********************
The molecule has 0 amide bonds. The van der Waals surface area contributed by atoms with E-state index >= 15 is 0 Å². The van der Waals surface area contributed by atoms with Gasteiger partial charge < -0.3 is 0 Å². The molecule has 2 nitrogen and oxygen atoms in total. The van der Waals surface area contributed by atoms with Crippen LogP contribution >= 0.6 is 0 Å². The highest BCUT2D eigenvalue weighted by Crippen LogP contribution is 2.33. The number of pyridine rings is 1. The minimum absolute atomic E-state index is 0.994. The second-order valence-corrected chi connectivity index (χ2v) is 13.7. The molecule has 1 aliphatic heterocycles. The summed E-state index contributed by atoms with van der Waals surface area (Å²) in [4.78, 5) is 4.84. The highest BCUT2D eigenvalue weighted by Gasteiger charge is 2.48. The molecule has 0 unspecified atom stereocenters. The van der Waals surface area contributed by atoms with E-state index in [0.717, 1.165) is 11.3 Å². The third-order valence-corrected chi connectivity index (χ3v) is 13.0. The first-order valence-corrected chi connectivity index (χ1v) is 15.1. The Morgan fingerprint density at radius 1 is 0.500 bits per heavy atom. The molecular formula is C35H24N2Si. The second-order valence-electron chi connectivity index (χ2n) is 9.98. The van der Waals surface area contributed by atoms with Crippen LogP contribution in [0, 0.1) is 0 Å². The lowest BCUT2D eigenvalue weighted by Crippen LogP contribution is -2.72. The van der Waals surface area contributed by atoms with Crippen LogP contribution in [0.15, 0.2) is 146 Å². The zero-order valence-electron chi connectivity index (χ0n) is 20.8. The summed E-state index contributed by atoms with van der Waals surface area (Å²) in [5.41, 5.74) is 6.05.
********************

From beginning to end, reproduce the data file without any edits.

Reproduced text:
The molecule has 0 amide bonds. The van der Waals surface area contributed by atoms with E-state index >= 15 is 0 Å². The van der Waals surface area contributed by atoms with Gasteiger partial charge < -0.3 is 0 Å². The molecule has 2 nitrogen and oxygen atoms in total. The van der Waals surface area contributed by atoms with Crippen LogP contribution >= 0.6 is 0 Å². The highest BCUT2D eigenvalue weighted by Crippen LogP contribution is 2.33. The number of pyridine rings is 1. The minimum absolute atomic E-state index is 0.994. The second-order valence-corrected chi connectivity index (χ2v) is 13.7. The molecule has 1 aliphatic heterocycles. The summed E-state index contributed by atoms with van der Waals surface area (Å²) in [4.78, 5) is 4.84. The highest BCUT2D eigenvalue weighted by Gasteiger charge is 2.48. The molecule has 0 unspecified atom stereocenters. The van der Waals surface area contributed by atoms with E-state index in [0.717, 1.165) is 11.3 Å². The third-order valence-corrected chi connectivity index (χ3v) is 13.0. The first-order valence-corrected chi connectivity index (χ1v) is 15.1. The Morgan fingerprint density at radius 1 is 0.500 bits per heavy atom. The molecular formula is C35H24N2Si. The second-order valence-electron chi connectivity index (χ2n) is 9.98. The van der Waals surface area contributed by atoms with Crippen LogP contribution in [0, 0.1) is 0 Å². The lowest BCUT2D eigenvalue weighted by Crippen LogP contribution is -2.72. The van der Waals surface area contributed by atoms with Crippen LogP contribution in [0.15, 0.2) is 146 Å². The zero-order valence-electron chi connectivity index (χ0n) is 20.8. The summed E-state index contributed by atoms with van der Waals surface area (Å²) in [5.41, 5.74) is 6.05.